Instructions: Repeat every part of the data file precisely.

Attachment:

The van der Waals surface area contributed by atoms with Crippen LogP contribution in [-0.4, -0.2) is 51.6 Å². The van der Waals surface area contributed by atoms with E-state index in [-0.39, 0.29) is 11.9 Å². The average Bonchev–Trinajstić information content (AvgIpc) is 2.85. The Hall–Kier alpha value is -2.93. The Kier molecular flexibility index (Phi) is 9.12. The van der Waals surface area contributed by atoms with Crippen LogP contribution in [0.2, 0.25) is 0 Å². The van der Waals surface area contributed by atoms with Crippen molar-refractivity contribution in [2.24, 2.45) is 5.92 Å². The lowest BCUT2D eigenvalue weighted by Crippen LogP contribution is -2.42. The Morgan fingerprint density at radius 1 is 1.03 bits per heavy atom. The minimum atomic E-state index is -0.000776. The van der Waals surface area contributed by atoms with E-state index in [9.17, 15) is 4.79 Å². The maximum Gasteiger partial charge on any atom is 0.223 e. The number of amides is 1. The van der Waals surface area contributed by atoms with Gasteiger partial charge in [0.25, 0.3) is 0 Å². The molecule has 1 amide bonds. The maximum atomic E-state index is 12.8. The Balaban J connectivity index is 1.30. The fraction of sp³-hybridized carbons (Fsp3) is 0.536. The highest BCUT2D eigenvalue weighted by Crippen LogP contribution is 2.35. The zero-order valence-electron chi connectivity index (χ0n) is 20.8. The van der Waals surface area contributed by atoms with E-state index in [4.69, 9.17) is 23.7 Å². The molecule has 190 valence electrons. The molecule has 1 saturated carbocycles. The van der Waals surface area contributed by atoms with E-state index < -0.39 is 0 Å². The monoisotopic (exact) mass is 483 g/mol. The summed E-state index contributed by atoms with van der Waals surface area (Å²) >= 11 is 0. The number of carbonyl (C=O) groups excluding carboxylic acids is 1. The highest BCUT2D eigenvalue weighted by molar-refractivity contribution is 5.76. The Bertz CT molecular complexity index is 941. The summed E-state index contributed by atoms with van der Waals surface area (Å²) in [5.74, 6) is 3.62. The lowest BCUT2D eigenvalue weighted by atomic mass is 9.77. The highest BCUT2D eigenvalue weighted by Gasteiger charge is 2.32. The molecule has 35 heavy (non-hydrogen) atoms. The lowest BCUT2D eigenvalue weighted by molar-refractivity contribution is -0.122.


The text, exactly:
The van der Waals surface area contributed by atoms with Crippen LogP contribution in [-0.4, -0.2) is 51.6 Å². The van der Waals surface area contributed by atoms with E-state index in [-0.39, 0.29) is 11.9 Å². The average Bonchev–Trinajstić information content (AvgIpc) is 2.85. The Hall–Kier alpha value is -2.93. The Kier molecular flexibility index (Phi) is 9.12. The van der Waals surface area contributed by atoms with Crippen LogP contribution in [0.2, 0.25) is 0 Å². The van der Waals surface area contributed by atoms with Crippen molar-refractivity contribution in [2.24, 2.45) is 5.92 Å². The lowest BCUT2D eigenvalue weighted by Crippen LogP contribution is -2.42. The Morgan fingerprint density at radius 1 is 1.03 bits per heavy atom. The minimum atomic E-state index is -0.000776. The van der Waals surface area contributed by atoms with E-state index in [9.17, 15) is 4.79 Å². The maximum Gasteiger partial charge on any atom is 0.223 e. The number of amides is 1. The van der Waals surface area contributed by atoms with Gasteiger partial charge in [0.25, 0.3) is 0 Å². The molecule has 1 amide bonds. The maximum atomic E-state index is 12.8. The Balaban J connectivity index is 1.30. The fraction of sp³-hybridized carbons (Fsp3) is 0.536. The highest BCUT2D eigenvalue weighted by Crippen LogP contribution is 2.35. The zero-order valence-electron chi connectivity index (χ0n) is 20.8. The van der Waals surface area contributed by atoms with E-state index in [4.69, 9.17) is 23.7 Å². The molecule has 190 valence electrons. The molecule has 1 saturated carbocycles. The van der Waals surface area contributed by atoms with E-state index < -0.39 is 0 Å². The monoisotopic (exact) mass is 483 g/mol. The summed E-state index contributed by atoms with van der Waals surface area (Å²) >= 11 is 0. The number of carbonyl (C=O) groups excluding carboxylic acids is 1. The highest BCUT2D eigenvalue weighted by molar-refractivity contribution is 5.76. The Bertz CT molecular complexity index is 941. The summed E-state index contributed by atoms with van der Waals surface area (Å²) in [5.74, 6) is 3.62. The lowest BCUT2D eigenvalue weighted by atomic mass is 9.77. The highest BCUT2D eigenvalue weighted by Gasteiger charge is 2.32. The molecule has 35 heavy (non-hydrogen) atoms. The lowest BCUT2D eigenvalue weighted by molar-refractivity contribution is -0.122.